KUALA LUMPUR: The family of Jabing Kho is making a last-ditch effort to petition for clemency, which if approved could mean the Sarawakian has another three months before a decision is announced on whether to go ahead with the death sentence or not.
According to a report by the Star Online, the petition is being organised by NGO We Believe In Second Chances, which is also working with the Singapore Anti-Death Penalty Campaign group to get as many signatures as possible for a petition to be submitted to Singapore president Tony Tan.
“Usually from the day the petition is submitted, there is around three months before the President’s decision is announced,” said founding member Kirsteen Han.
Han held a press conference with Jabing’s family members on Sunday, urging for more support from Sarawakian politicians.
“We understand it (hanging) can be anytime. We wish to have Chief Minister Tan Sri Adenan Satem’s help. Help us appeal to Singapore. Ask for a lesser penalty. Don’t have him hanged,” said Jabing’s sister Jumai Kho.
Their mother Lenduk told reporters she was sorry for her son’s actions.
“I only have one son. I’m asking for help to not have him hanged, ” she said.
Sarawak Advocates’ Association president Leonard Shim has lent his support, saying Jabing deserves a second chance.
He said no one was questioning Singapore’s legal system, but that “everyone deserves a second chance”, and highlighted the fact that Malaysia also has the death penalty, which he said should be done away with.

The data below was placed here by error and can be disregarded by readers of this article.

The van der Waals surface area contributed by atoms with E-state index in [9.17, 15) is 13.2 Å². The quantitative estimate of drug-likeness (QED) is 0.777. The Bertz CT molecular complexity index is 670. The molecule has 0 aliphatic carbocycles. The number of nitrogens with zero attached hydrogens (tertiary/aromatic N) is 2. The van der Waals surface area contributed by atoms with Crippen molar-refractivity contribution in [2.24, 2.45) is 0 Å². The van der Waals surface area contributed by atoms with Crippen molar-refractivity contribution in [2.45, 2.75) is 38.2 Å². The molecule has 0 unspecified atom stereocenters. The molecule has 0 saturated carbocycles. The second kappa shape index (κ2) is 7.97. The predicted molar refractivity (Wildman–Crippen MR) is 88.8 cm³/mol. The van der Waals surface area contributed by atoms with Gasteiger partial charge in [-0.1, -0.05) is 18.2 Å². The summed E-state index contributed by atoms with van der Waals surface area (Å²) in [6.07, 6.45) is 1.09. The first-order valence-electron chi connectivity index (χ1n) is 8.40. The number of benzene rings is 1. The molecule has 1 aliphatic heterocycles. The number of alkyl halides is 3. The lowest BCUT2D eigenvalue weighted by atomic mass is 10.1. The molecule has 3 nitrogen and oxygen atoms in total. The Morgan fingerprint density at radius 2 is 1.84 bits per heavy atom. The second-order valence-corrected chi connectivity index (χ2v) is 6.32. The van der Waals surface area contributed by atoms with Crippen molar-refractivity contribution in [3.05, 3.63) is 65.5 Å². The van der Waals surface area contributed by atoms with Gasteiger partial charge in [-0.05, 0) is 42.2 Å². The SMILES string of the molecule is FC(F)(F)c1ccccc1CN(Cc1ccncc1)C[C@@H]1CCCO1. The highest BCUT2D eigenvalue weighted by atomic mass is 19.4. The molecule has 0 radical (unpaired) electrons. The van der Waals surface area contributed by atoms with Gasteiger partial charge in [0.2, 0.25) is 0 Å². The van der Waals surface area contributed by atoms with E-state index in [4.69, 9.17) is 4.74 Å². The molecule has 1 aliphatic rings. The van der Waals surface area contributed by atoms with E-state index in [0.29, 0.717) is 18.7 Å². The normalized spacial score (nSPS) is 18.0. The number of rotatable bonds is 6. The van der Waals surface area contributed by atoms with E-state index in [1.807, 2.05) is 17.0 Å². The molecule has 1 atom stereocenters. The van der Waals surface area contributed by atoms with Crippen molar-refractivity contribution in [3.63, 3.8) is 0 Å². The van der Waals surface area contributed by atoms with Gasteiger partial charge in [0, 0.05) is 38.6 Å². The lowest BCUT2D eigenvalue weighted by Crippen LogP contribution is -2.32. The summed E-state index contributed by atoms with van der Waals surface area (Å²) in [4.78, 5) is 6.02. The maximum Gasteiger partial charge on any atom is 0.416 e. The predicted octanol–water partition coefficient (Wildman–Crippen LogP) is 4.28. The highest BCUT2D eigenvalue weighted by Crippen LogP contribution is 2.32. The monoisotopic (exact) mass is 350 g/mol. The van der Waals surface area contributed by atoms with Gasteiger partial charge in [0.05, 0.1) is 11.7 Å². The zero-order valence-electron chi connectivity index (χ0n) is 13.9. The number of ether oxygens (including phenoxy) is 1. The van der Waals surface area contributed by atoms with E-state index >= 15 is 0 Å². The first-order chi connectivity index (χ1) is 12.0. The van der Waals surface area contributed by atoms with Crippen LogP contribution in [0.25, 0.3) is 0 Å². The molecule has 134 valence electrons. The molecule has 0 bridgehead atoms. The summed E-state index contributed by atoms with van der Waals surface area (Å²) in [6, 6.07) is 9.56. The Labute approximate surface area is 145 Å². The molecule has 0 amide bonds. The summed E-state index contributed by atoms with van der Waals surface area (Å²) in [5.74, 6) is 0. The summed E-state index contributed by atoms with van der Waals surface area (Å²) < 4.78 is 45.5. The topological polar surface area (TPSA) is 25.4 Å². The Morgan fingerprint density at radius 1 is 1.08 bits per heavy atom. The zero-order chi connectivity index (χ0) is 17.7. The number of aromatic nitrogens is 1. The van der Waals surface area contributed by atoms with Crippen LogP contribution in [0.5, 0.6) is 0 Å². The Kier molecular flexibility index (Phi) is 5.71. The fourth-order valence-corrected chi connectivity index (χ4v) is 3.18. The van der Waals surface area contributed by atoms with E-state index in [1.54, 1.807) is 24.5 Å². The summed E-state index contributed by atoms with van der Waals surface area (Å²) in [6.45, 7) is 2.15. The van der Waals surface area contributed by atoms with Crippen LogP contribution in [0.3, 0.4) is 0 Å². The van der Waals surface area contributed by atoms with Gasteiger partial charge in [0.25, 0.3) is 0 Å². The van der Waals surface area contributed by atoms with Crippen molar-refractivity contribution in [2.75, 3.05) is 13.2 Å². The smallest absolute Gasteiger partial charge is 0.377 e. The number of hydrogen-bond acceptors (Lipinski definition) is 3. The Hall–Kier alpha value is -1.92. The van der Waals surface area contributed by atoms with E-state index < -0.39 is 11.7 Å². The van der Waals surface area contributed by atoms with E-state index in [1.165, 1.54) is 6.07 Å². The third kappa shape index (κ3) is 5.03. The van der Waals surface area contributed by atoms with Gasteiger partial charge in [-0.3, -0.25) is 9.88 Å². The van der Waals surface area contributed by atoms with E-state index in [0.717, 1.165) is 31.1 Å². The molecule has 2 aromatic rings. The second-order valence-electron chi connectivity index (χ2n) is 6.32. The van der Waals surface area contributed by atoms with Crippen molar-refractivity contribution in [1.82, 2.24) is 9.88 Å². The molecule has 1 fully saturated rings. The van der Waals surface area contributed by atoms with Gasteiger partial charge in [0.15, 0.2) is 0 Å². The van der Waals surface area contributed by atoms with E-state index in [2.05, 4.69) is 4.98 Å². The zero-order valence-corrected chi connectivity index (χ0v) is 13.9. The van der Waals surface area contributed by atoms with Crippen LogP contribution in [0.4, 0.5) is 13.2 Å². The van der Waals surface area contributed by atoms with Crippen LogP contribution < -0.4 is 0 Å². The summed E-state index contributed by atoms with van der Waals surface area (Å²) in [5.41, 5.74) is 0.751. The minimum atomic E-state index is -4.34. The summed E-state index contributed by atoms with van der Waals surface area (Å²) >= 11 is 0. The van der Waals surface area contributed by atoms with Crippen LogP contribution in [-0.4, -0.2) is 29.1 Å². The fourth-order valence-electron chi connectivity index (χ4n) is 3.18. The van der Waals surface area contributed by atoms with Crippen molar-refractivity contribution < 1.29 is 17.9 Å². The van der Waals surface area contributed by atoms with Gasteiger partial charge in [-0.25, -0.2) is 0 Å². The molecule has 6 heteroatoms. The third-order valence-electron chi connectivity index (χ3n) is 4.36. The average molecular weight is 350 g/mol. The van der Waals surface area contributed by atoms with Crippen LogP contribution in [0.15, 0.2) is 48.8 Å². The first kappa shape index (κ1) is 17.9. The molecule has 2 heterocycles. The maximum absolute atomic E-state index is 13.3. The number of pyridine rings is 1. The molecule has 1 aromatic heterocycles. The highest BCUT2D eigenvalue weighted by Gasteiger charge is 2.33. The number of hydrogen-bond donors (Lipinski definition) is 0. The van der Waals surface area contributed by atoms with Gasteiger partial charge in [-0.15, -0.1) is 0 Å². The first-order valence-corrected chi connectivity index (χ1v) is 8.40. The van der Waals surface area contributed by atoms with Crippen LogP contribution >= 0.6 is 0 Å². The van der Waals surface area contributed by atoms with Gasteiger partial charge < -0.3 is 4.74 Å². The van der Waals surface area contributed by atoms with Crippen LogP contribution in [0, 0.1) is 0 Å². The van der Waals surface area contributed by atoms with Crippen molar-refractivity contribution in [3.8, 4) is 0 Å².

This will be the second plea for clemency, with Tan rejecting the previous plea on Oct 19 last year.
Jabing’s bid to commute a death sentence by Singapore’s Court of Appeal failed last month, with his bid unanimously thrown out by the Court of Appeal.
The 31-year-old from Ulu Baram, Sarawak, was found guilty of killing a Chinese construction worker with a tree branch back in 2008 during a robbery attempt.
Jabing was sentenced to death in 2010.
In 2013, the Singapore government amended the mandatory death penalty that gave judges the discretion to choose between death and life imprisonment with caning for murder, as well as certain cases of drug trafficking.
In August 2013, following revisions to the mandatory death penalty laws, the High Court sentenced him to life and 24 strokes of the cane instead.
The prosecution challenged the decision before the Court of Appeal, which again sentenced Jabing to death in a 3-2 majority decision earlier this year.
Jabing was scheduled to be executed on Nov 6, but received a stay the day before, after his lawyer filed a motion raising points of law about the case’s handling. – FMT